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Typhoon Hagibis: Japan braced for biggest storm in decades

Typhoon Hagibis: Japan braced for biggest storm in decades

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Media captionWatch Rupert Wingfield-Hayes' report from amid the heavy rain hitting Tokyo

Japan is bracing itself for Typhoon Hagibis, the most powerful storm to hit the country in 60 years, to make landfall near Tokyo later on Saturday.

The country is already feeling the effects, with some areas already flooded, tens of thousands of homes without power, and one person dead.

Winds of 180km/h (111mph) could cause further flooding and landslides, the Japan Meteorological Agency has warned.

Some Rugby World Cup matches and Formula One races have been cancelled.

Authorities have issued evacuation advisories in areas at particular risk, while supermarkets are running low as people stock up before the typhoon hits.

Flights and trains have been shut down, while shops and factories have also been closed.

Even while the storm was still out to sea, tornado-like winds battered Chiba, east of Tokyo, damaging homes and toppling a car, killing its occupant.

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Reuters

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Tornado-like winds whipped up by the approaching typhoon struck east of Tokyo

What do we know about the typhoon?

Hagibis, which means "speed" in the Philippine language Tagalog, is forecast to hit the main island of Honshu.

It could be the strongest storm the country has faced since Kanogawa Typhoon in 1958, which left more than 1,200 people dead or missing.

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Getty Images

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Shopkeepers are trying to protect their stores from the powerful winds and rain

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Getty Images

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Residents of Tokyo are advised to stay off the streets when the storm arrives

"The typhoon could bring record-level rainfall and winds," an official at the meteorological agency said, citing the risk of floods and landslides.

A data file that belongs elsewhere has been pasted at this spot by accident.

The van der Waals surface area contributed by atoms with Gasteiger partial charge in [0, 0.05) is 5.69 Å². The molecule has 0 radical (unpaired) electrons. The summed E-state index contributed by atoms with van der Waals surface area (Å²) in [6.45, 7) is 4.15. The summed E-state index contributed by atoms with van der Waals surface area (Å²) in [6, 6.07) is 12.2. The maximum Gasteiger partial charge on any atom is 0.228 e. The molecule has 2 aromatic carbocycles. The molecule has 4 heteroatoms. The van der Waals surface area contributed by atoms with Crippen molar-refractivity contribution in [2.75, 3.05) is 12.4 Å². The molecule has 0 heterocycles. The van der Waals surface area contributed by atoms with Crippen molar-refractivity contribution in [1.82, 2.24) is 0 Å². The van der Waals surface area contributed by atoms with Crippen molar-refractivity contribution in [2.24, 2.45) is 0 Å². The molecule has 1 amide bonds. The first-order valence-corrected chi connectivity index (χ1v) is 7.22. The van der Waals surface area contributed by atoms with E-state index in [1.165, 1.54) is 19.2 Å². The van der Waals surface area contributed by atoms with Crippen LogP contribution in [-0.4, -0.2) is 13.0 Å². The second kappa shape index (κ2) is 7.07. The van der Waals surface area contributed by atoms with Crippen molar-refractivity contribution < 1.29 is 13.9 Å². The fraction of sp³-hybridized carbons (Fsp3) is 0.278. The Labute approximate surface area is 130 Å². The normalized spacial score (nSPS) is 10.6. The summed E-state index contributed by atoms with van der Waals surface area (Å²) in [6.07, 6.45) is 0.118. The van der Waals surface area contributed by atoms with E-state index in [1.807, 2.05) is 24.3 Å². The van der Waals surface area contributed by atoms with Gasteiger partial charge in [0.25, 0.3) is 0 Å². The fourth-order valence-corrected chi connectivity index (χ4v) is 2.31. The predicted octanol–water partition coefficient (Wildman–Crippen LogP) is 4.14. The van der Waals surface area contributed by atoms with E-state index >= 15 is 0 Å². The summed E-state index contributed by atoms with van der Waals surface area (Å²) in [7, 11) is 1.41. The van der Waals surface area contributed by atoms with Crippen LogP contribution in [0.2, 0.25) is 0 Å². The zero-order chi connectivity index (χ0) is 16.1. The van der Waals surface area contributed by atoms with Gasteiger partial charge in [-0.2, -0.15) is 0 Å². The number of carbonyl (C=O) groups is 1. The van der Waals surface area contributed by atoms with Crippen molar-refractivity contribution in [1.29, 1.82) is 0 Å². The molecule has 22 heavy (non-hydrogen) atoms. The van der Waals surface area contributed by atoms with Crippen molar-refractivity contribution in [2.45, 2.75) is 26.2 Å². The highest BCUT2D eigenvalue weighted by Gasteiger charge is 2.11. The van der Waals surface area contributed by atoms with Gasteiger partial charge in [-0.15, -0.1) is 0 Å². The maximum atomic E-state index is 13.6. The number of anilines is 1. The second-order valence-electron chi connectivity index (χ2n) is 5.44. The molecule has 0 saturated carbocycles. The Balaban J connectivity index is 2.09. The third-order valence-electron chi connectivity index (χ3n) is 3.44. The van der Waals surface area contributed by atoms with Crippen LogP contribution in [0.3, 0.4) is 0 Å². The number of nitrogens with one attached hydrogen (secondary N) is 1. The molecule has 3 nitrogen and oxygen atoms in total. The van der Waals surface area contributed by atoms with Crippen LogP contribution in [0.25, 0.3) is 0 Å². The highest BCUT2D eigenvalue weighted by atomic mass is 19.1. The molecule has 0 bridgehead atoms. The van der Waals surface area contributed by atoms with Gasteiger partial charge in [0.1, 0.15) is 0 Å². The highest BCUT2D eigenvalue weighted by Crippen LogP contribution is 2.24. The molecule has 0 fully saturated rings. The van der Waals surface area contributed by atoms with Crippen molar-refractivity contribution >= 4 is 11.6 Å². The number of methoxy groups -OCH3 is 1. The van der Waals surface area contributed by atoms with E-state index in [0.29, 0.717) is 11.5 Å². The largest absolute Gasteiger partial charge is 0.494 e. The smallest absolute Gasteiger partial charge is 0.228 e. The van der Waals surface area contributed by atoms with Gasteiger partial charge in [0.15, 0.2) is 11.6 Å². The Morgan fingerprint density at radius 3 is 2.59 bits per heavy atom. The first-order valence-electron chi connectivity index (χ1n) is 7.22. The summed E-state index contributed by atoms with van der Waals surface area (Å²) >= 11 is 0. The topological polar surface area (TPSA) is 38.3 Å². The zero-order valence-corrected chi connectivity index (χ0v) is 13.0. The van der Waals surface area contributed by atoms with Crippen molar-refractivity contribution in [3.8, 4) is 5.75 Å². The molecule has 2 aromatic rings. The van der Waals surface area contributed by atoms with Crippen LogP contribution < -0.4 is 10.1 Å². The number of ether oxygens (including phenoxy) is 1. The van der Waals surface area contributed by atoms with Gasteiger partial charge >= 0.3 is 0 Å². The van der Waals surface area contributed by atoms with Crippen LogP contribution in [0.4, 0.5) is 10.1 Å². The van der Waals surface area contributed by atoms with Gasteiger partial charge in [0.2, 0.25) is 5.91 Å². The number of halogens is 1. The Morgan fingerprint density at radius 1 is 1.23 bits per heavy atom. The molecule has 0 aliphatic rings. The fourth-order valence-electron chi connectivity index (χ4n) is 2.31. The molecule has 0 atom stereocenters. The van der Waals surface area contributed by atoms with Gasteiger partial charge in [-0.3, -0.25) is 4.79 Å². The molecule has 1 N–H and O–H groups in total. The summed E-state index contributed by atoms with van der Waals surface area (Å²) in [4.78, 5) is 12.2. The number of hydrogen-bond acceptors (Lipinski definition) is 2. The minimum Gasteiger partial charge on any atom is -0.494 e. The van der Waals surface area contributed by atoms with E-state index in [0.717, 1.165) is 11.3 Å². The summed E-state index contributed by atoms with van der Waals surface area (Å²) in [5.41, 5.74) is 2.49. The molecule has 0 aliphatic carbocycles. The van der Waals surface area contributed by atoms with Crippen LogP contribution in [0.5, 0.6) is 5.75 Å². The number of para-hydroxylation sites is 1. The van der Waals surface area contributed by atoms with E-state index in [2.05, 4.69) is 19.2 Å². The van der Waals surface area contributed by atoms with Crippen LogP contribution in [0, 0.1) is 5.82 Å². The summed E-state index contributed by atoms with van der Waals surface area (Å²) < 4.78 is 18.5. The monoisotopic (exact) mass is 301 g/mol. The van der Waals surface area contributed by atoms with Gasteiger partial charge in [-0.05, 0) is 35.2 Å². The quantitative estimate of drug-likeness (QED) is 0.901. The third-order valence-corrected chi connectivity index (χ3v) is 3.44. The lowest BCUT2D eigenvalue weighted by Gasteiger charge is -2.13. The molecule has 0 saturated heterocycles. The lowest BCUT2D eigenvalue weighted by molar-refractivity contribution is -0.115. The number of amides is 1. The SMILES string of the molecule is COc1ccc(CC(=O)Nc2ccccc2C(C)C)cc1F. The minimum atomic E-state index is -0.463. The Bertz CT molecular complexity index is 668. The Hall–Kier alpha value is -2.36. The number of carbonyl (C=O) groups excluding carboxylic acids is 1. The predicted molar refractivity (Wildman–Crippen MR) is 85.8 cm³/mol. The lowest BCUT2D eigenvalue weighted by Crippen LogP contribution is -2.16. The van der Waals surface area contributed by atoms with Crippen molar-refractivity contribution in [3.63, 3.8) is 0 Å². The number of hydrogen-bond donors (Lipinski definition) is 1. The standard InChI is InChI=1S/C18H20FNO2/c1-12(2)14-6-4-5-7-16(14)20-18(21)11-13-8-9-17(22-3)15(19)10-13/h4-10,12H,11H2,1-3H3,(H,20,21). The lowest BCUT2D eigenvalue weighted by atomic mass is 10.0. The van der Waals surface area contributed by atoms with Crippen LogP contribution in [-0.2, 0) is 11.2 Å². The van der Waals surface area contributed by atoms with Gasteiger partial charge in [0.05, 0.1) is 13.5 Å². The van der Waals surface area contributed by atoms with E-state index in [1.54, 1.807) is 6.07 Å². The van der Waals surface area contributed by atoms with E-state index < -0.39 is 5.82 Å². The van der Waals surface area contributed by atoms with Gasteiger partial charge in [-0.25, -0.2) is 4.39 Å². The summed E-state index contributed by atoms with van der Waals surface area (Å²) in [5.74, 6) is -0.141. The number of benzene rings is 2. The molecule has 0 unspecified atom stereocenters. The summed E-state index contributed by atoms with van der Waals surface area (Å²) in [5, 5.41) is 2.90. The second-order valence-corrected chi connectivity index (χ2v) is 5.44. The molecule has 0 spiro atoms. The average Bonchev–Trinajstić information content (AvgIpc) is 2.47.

What will be affected?

The typhoon has made headlines due to its disruption of the Rugby World Cup and Japanese Grand Prix.

Two World Cup games billed for Saturday have already been cancelled, and declared as draws, while Formula 1 has cancelled all activities at the Japanese Grand Prix on Saturday.

But the impact on the local population could be serious.

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AFP

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Many supermarket shelves have been left empty as people stock up

People have been stocking up on provisions for the coming days on the advice of authorities, leaving supermarkets with empty shelves.

Only last month Typhoon Faxai wreaked havoc on parts of the country, damaging 30,000 homes, most of which have not yet been repaired.

Evacuation centres have been opened in some coastal areas.

Transport systems have also been affected, with bullet trains and flights cancelled.

'At nature's mercy'

Analysis by William Leonardo, BBC News

Japan is used to being at nature's mercy but this year is different.

Typhoon Hagibis – a massive storm expected to bring record rainfall – is forecast to make a direct hit on the greater Tokyo region, only weeks after another strong storm brought destruction to neighbouring Chiba prefecture.

This even larger typhoon has a huge swathe of Japan's main Honshu island in its sights. Nearly two million people have been urged to evacuate.

Many areas have already seen flooding as heavy rain falls. Tens of thousands of homes are without power. Flights and train services have been cancelled.

It comes as the world's eyes are fixed on Japan – the host of the 2019 Rugby World Cup.

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